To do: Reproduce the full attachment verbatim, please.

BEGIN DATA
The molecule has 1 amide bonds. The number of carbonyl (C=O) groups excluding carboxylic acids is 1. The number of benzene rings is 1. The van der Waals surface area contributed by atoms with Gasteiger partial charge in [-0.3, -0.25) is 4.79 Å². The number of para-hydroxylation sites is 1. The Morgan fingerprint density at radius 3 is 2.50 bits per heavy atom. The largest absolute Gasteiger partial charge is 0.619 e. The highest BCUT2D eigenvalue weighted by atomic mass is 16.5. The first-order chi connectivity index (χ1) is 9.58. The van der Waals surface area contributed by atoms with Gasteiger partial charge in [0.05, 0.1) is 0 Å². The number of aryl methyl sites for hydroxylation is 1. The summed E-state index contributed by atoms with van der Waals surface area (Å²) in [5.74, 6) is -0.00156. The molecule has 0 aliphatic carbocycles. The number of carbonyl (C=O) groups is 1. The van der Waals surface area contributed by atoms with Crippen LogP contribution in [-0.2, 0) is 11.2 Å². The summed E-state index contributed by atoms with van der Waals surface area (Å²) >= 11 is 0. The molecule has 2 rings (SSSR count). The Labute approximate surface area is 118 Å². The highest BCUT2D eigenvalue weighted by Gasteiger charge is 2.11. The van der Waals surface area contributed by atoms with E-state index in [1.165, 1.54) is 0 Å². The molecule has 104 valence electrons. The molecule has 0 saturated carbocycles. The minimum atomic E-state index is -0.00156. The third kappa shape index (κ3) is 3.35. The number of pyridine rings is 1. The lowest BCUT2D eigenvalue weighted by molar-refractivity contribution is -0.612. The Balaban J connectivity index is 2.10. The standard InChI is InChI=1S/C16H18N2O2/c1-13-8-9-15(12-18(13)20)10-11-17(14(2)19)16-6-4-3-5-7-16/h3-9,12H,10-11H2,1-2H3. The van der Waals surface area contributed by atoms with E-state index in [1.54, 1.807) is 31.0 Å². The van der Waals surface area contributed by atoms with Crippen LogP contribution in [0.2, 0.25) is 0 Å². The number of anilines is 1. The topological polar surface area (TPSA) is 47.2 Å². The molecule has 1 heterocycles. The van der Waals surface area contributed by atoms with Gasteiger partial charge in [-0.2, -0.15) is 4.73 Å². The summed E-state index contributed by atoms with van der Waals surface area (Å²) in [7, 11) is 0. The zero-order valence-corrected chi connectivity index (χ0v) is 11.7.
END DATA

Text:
The molecule has 1 amide bonds. The number of carbonyl (C=O) groups excluding carboxylic acids is 1. The number of benzene rings is 1. The van der Waals surface area contributed by atoms with Gasteiger partial charge in [-0.3, -0.25) is 4.79 Å². The number of para-hydroxylation sites is 1. The Morgan fingerprint density at radius 3 is 2.50 bits per heavy atom. The largest absolute Gasteiger partial charge is 0.619 e. The highest BCUT2D eigenvalue weighted by atomic mass is 16.5. The first-order chi connectivity index (χ1) is 9.58. The van der Waals surface area contributed by atoms with Gasteiger partial charge in [0.05, 0.1) is 0 Å². The number of aryl methyl sites for hydroxylation is 1. The summed E-state index contributed by atoms with van der Waals surface area (Å²) in [5.74, 6) is -0.00156. The molecule has 0 aliphatic carbocycles. The number of carbonyl (C=O) groups is 1. The van der Waals surface area contributed by atoms with Crippen LogP contribution in [-0.2, 0) is 11.2 Å². The summed E-state index contributed by atoms with van der Waals surface area (Å²) >= 11 is 0. The molecule has 2 rings (SSSR count). The Labute approximate surface area is 118 Å². The highest BCUT2D eigenvalue weighted by Gasteiger charge is 2.11. The van der Waals surface area contributed by atoms with E-state index in [1.165, 1.54) is 0 Å². The molecule has 104 valence electrons. The molecule has 0 saturated carbocycles. The minimum atomic E-state index is -0.00156. The third kappa shape index (κ3) is 3.35. The number of pyridine rings is 1. The lowest BCUT2D eigenvalue weighted by molar-refractivity contribution is -0.612. The Balaban J connectivity index is 2.10. The standard InChI is InChI=1S/C16H18N2O2/c1-13-8-9-15(12-18(13)20)10-11-17(14(2)19)16-6-4-3-5-7-16/h3-9,12H,10-11H2,1-2H3. The van der Waals surface area contributed by atoms with E-state index in [1.54, 1.807) is 31.0 Å². The van der Waals surface area contributed by atoms with Crippen LogP contribution in [0.2, 0.25) is 0 Å². The number of anilines is 1. The topological polar surface area (TPSA) is 47.2 Å². The molecule has 1 heterocycles. The van der Waals surface area contributed by atoms with Gasteiger partial charge in [-0.2, -0.15) is 4.73 Å². The summed E-state index contributed by atoms with van der Waals surface area (Å²) in [7, 11) is 0. The zero-order valence-corrected chi connectivity index (χ0v) is 11.7.